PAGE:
Every year hundreds of thousands of runners will have the opportunity to “hit the wall.” “The wall” is defined as that period in a marathon or long distance event, when things transition from being pretty hard to being really, really hard.
Hitting the wall is basically running out of energy. For the first couple of hours/miles of running you are using up all your carbohydrate/sugar stores. After these are used up, your body starts to use fat as its energy source. This transition from using carbs to using fat is what causes the wall. Elite athletes don’t have this problem because the amount of time they are running for is not long enough for them to transfer to using up fats. Whereas non elite athletes who take over 2.5 hours running will run out of their sugar stores and hit the wall.
More than half of all non elite marathon runners will admit to hitting the wall at least once. This can also be a mental challenge to push past the wall, the ability to override your thoughts of pain and stopping and to keep going instead. Think about the reason you are running this marathon. Remind yourself of how good you will feel and how well you have done after you’ve finished.
When you hit a rough patch, stay focused and try to be a problem solver. Whatever is bothering you at that time, brainstorm possible solutions for the problem. Then, pick the best to keep you going.
Try following our 5 steps to break through your wall:
1. Pace Yourself. One way of doing this is to start the first half of the event slightly slower than the pace you have been training at. THis stops you ‘burning out’ and allows the remaining part of the race to be run faster to achieve your goals.
2. Break the race up mentally. Making goals throughout the race for example, can I run for 5 more minutes? or Can I make it to the next mile sign? or Can I make it to that building in front of me? is a good way of keeping your mind active and motivating yourself to keep going. You will feel defeated if you stop and your legs won’t want to start up the gruelling pounding again.
3. Positive self-talk. Develop at least one positive mantra to use during the race. Mantras can be performance-oriented or feeling-oriented. When you find your mind wandering into the land of negative self-talk, use one of your mantras to change your mindset. Paula Radcliff uses a counting system, which is also proven to help with positive thought and foot strike! We researched a few mantra’s for you, these came from active.com:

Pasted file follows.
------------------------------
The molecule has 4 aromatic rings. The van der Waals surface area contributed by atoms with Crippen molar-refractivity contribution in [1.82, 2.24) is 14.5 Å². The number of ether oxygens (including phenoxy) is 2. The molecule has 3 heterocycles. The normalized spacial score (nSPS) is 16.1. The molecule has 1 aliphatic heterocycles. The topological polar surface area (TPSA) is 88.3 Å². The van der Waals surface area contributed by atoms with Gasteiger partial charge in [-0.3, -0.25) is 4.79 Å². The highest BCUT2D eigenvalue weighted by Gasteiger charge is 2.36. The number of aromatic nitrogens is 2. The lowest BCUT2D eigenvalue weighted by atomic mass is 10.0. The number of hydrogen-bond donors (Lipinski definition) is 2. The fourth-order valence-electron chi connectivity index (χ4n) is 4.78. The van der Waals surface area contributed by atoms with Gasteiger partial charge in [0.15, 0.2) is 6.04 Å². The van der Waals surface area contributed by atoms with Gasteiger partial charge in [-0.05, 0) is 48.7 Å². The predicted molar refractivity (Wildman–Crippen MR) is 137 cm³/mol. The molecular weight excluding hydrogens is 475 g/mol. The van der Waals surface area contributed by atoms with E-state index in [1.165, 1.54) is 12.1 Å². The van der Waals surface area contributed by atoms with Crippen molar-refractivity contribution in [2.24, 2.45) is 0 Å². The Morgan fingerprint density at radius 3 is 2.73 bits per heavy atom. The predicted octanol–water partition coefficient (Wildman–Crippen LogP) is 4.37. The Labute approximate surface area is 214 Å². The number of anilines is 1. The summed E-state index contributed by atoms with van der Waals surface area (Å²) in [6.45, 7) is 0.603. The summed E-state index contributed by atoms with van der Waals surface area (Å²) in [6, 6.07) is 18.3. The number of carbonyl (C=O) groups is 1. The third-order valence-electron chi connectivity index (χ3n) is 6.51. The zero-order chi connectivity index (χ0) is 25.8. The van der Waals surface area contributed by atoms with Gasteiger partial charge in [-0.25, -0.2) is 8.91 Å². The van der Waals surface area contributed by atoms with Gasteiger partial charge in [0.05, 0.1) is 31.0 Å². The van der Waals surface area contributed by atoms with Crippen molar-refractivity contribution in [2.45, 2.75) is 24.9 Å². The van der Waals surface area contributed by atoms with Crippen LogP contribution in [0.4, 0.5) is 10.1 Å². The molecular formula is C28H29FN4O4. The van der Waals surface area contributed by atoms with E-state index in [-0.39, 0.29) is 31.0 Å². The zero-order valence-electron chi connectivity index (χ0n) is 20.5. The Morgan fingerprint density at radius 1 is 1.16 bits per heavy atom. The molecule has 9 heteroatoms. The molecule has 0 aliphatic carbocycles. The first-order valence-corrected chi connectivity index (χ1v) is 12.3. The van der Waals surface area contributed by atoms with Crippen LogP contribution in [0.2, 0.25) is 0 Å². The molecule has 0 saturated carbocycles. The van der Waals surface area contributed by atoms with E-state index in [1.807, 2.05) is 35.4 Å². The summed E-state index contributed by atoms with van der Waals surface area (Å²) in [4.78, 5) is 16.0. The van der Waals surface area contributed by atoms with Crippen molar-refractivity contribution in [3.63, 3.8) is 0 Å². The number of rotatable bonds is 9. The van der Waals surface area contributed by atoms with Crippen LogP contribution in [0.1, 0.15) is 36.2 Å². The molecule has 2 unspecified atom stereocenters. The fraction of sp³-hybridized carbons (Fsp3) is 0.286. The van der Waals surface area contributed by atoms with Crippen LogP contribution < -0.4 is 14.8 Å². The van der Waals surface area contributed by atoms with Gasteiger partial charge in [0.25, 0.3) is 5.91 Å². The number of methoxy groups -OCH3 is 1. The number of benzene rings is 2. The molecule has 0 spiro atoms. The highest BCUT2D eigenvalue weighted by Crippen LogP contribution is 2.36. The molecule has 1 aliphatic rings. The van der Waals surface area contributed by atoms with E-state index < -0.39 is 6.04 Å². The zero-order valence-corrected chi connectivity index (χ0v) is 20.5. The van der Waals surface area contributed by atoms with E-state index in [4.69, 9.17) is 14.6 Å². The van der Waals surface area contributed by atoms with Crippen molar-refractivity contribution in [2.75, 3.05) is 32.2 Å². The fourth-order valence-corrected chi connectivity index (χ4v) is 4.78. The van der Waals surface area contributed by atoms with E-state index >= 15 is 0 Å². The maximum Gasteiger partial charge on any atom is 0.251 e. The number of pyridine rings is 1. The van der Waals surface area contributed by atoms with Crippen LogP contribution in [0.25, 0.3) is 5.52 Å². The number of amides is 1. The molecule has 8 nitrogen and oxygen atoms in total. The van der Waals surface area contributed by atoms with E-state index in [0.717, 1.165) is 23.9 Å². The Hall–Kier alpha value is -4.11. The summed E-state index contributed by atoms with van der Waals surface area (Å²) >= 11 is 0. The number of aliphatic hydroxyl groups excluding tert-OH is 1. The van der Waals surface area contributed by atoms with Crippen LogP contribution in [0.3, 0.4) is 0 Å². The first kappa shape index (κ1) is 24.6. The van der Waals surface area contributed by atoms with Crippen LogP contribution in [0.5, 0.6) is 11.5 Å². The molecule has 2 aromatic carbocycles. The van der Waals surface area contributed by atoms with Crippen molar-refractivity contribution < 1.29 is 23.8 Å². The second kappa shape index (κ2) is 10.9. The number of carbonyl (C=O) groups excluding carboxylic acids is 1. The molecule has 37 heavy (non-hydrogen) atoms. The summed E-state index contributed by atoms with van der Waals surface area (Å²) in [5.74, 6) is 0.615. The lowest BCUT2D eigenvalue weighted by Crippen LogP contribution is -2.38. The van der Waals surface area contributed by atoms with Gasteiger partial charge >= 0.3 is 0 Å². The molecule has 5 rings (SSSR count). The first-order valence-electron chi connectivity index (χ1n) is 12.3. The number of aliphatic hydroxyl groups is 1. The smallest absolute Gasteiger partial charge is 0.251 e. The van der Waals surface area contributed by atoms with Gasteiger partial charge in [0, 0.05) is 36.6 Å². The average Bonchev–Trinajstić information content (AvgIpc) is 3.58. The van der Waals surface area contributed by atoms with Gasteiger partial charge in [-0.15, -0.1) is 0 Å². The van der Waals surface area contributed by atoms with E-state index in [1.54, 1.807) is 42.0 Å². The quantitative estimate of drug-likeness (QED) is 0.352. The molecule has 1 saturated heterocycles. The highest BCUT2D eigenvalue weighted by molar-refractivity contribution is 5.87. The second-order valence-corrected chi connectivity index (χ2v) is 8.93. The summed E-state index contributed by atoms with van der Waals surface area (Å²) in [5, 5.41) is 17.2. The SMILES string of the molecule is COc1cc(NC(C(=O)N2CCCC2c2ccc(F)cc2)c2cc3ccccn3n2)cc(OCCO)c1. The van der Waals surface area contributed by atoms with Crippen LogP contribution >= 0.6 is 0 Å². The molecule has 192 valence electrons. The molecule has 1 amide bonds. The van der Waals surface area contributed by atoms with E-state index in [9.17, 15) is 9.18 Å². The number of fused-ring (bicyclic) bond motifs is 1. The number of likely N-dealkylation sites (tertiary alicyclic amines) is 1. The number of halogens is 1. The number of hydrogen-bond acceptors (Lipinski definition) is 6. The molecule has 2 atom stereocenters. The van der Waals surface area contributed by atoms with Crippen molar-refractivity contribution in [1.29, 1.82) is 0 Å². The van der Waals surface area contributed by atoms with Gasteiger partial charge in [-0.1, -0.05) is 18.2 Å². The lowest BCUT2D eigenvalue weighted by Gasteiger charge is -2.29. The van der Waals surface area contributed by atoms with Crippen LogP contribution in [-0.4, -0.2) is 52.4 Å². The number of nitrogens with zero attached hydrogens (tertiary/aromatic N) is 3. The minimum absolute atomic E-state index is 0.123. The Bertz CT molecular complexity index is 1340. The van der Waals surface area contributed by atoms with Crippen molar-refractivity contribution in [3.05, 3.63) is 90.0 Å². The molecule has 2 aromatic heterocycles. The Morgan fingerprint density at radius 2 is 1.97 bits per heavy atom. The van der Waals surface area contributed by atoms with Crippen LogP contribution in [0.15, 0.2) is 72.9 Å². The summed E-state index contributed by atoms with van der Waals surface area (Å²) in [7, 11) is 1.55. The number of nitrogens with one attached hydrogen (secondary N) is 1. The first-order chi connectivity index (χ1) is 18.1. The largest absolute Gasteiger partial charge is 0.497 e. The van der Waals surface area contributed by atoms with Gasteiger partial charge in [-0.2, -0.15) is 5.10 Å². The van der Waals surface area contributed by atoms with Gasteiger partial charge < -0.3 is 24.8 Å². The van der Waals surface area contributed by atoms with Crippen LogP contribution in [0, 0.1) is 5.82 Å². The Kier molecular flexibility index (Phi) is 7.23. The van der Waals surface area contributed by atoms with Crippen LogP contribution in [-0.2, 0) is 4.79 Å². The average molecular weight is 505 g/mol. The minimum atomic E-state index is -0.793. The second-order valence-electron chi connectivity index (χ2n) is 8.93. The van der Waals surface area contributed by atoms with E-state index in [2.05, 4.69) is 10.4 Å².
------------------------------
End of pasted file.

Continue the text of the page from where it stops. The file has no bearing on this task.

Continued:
- “I’m fit, I’m good, I’m fast.”
- “Every day, in every way, I’m better, stronger, happier.”
- “I’m healthy, I’m happy, I’m light on my feet.”
4. Drink lots of water. Hydration is a very important part of your race. Whenusing aids stations two miles apart, consume 50 to 100 calories of energy drink and four to eight ounces of fluid at each aid station. That equates to nearly 6-8 oz of water every 20 minutes. If the race-supplied energy drink doesn’t suit you, carry your own drink, this avoids upset stomachs on the day. Make sure you do replace what you lose in sweat to continue to reach your goals throughout the race.
5. Take in extra energy. Energy drinks and gels are important because they contain electrolytes that help you feel better. Heavy sweaters use up a lot of your sodium and electrolyte stores so it’s very important to carry some extra supplies with you. You will know this after your training runs. Make sure you train with the gels you are going to use, to avoid any upset stomachs. Click here to view our nutrition guide to energy gels and carbo-loading.
Hitting the wall in a race is tough, but follow these tips and you’ll find a way to push through it, if not avoid it all together.